Thursday, October 16, 2014

Fungus Amongus

lovely fungus on apple tree stump
Is if moss or lichen?
A wet summer and a wet fall are perfect for a luxurious growth of fungus and moss on trees and stones.

The stump of our old apple tree has an interesting fungus in two areas.  Pieces of this plate-like fungus will be great dried and varnished.  For now, I'll leave it on the stump and watch as it spreads. 

The moss or lichen on the Oakleaf Mountain Ash is a handsome addition to the tree.  It is almost all the way around the trunk now and on the lower limbs.  I wonder if the presence of the growth is a sign that the tree is in trouble?

The Oakleaf Mountain Ash has been a grand tree and has outlived it's predicted lifetime.  We've enjoyed the shape, the height, and the fall colour of the tree for many years and would hate to see it finished.  Wish the birds liked the berries, though.  The Mountain ash berries stick to the bottom of shoes and are tracked everywhere.

A wet summer and a wet fall bring treasures to our garden in the form of fungi, lichens and mosses.

Monday, October 6, 2014

Let Nature Play

Manicured gardens with lovely black mulch between all the plants is one end of the gardening continuum.  My garden is at the other.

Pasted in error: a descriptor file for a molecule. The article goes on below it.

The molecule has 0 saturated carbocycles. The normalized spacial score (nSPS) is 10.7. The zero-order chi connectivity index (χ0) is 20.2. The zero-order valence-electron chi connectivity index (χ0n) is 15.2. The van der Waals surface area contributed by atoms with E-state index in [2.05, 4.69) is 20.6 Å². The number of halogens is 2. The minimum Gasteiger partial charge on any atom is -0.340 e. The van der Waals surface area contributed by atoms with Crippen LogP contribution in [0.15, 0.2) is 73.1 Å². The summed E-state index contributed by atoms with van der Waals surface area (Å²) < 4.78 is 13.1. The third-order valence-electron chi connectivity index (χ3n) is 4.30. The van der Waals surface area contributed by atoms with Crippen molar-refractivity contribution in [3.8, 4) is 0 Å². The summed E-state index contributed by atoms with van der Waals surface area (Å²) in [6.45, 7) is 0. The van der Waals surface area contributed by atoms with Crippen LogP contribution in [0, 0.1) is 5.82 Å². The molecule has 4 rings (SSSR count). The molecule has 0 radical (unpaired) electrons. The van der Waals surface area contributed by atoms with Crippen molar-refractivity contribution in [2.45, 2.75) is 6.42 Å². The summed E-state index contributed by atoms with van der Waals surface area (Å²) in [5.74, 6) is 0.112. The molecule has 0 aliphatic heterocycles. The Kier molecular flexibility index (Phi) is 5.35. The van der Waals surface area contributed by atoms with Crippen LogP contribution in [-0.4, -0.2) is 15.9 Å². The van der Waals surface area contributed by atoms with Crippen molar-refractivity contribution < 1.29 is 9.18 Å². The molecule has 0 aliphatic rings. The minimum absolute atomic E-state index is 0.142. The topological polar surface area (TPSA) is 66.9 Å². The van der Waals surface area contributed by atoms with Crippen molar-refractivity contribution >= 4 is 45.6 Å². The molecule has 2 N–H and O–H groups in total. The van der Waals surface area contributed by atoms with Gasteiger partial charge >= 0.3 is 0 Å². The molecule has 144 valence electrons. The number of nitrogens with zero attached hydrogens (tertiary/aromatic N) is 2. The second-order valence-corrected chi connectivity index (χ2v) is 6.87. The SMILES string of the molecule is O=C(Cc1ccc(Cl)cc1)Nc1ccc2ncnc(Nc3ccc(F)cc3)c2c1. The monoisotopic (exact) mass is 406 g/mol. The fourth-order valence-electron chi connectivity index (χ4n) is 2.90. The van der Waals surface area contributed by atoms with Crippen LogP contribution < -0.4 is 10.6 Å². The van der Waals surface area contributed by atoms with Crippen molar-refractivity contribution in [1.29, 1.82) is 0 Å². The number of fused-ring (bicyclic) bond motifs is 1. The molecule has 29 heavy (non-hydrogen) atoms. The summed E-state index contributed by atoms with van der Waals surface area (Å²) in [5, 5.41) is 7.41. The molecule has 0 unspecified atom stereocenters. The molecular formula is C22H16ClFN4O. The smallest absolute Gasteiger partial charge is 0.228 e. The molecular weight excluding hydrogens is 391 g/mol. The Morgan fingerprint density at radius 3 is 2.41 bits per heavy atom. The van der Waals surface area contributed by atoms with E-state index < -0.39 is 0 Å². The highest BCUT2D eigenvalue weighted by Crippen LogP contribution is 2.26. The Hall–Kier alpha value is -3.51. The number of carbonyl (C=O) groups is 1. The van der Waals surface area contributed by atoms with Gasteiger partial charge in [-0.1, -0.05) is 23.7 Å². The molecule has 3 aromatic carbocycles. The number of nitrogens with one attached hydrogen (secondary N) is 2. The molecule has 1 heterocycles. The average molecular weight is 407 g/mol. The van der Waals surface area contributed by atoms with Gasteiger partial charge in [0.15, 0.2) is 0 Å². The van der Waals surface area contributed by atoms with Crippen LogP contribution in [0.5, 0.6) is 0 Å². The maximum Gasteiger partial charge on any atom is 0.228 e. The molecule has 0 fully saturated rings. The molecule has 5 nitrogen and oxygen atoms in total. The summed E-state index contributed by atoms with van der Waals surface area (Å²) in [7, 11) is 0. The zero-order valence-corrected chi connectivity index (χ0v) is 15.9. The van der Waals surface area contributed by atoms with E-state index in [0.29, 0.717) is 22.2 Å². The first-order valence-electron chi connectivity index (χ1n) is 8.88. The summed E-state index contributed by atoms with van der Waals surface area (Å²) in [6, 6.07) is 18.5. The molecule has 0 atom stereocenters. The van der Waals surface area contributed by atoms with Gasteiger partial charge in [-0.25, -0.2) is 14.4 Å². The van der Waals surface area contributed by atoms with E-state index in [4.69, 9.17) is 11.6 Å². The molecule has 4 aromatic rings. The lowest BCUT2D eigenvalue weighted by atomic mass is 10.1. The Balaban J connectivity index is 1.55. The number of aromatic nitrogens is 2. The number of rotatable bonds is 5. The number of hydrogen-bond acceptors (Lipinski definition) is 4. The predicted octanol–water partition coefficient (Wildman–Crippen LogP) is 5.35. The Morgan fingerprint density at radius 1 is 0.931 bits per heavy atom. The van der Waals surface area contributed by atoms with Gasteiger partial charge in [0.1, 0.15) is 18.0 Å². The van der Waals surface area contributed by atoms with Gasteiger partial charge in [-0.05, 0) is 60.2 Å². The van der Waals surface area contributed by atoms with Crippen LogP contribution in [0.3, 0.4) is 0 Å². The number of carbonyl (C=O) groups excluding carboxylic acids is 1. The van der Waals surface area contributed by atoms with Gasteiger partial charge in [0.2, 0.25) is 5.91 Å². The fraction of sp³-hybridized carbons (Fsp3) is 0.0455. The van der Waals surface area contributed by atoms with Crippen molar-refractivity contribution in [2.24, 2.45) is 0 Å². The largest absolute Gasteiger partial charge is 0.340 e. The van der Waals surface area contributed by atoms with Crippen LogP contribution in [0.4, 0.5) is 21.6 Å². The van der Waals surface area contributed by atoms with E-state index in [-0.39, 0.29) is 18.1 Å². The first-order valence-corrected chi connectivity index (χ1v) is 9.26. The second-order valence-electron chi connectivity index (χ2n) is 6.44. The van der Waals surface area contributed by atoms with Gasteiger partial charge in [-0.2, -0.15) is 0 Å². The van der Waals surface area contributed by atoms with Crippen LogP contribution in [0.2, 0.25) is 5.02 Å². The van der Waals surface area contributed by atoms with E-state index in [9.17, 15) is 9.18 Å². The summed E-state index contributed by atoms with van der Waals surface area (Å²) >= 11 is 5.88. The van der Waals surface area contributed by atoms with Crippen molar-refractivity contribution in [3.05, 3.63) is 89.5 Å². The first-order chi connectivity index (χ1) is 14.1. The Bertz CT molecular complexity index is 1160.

I used to be a control freak, but now I eschew a garden completely under the control of a neat gardener. Age has mellowed me to the point that I see that Mother Nature always does it best.  Left to her own devices, she mixes colours and textures in glorious ways.  Take, for instance, the happenstance of combining Virginia Creeper with a wayward Morning Glory.  Incomparable.

Letting Nature do the gardening takes me back to my childhood when I wandered the woods and fields close to our family cottage.  Without the hand of man, all was at Nature's whim.  Now that I'm old and out of the rat race of modern life, I once again appreciate what Nature can do with little or no interference from me.

Let Nature play with your garden.

Thursday, October 2, 2014

October begins

Autumn Crocus
Here it is the beginning of October and no killing frost yet!  Some annuals are still bravely flowering, but falling leaves tell us that the end is near. The melon plants are totally done as are the tomatoes.

The leaves of the deciduous trees are wonderfully coloured this year: vibrant reds and brilliant yellows. One or two red leaves are showing on the Serviceberry.  Can't wait until it's in full colour!

The Miscanthus is blooming, and so are the Colchicums and Autumn Crocus.  You can't fool them.  They know when fall arrives, frost or no frost.